Hamlet

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Themes and Colors
Action and Inaction Theme Icon
Appearance vs. Reality Theme Icon
Women Theme Icon
Religion, Honor, and Revenge Theme Icon
Poison, Corruption, Death Theme Icon
LitCharts assigns a color and icon to each theme in Hamlet, which you can use to track the themes throughout the work.

Hamlet fits in a literary tradition called the revenge play, in which a man must take revenge against those who have in some way wronged him. Yet Hamlet turns the revenge play on its head in an ingenious way: Hamlet, the man seeking revenge, can't actually bring himself to take revenge. For reason after reason, some clear to the audience, some not, he delays. Hamlet's delay has been a subject of debate from the…

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In Act 1, scene 2 of Hamlet, Gertrude asks why Hamlet is still in mourning two months after his father died: "Why seems it so particular with thee?" Hamlet responds: "Seems, madam? Nay, it is, I know not 'seems.'" (1.2.75-76). The difference between "seems" (appearance) and "is" (reality) is crucial in Hamlet. Every character is constantly trying to figure out what the other characters think, as opposed to what those characters are pretending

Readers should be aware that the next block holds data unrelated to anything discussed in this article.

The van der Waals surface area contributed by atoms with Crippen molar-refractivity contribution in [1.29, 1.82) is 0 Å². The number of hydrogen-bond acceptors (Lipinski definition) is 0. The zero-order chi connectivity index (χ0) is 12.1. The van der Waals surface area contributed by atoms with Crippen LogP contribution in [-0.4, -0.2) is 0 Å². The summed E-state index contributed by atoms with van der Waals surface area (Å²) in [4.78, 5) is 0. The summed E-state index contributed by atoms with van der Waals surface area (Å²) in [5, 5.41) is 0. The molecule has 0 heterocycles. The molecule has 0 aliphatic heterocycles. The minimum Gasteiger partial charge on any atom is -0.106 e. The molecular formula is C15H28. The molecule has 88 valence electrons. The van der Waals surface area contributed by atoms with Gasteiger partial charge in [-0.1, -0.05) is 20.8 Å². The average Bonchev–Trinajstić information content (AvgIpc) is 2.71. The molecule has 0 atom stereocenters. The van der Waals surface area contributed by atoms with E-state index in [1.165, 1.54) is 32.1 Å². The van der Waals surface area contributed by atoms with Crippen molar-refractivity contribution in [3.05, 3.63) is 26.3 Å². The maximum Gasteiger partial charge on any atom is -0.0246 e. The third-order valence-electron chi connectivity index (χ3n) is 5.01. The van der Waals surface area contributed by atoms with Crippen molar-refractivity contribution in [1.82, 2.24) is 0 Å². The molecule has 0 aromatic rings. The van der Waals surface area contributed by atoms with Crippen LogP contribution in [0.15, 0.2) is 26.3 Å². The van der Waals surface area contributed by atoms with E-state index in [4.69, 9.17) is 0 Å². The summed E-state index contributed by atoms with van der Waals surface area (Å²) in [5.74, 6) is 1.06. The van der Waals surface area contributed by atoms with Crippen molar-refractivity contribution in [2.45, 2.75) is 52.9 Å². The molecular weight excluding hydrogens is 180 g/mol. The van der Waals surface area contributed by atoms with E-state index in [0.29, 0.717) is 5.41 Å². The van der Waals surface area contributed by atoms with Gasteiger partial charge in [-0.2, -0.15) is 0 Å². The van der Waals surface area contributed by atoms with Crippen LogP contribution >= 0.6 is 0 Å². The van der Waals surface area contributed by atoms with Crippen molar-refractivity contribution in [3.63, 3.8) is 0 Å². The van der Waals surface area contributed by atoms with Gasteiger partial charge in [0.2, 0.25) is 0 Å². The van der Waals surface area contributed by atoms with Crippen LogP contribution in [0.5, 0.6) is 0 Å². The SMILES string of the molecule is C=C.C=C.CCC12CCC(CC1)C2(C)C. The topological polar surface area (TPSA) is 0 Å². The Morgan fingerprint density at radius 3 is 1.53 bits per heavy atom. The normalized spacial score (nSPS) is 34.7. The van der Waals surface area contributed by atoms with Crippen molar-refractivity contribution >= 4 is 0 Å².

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There are two important issues regarding women in Hamlet: how Hamlet sees women and women's social position. Hamlet's view of women is decidedly dark. In fact, the few times that Hamlet's pretend madness seems to veer into actual madness occur when he gets furious at women. Gertrude's marriage to Claudius has convinced Hamlet that women are untrustworthy, that their beauty is a cover for deceit and sexual desire. For Hamlet, women are living embodiments…

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Every society is defined by its codes of conduct—its rules about how to act and behave. There are many scenes in Hamlet when one person tells another how to act: Claudius lectures Hamlet on the proper show of grief; Polonius advises Laertes on practical rules for getting by at university in France; Hamlet constantly lectures himself on what he should be doing. In Hamlet, the codes of conduct are largely defined by religion and…

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In medieval times people believed that the health of a nation was connected to the legitimacy of its king. In Hamlet, Denmark is often described as poisoned, diseased, or corrupt under Claudius's leadership. As visible in the nervous soldiers on the ramparts in the first scene and the commoners outside the castle who Claudius fears might rise up in rebellion, even those who don't know that Claudius murdered Old Hamlet sense the corruption…

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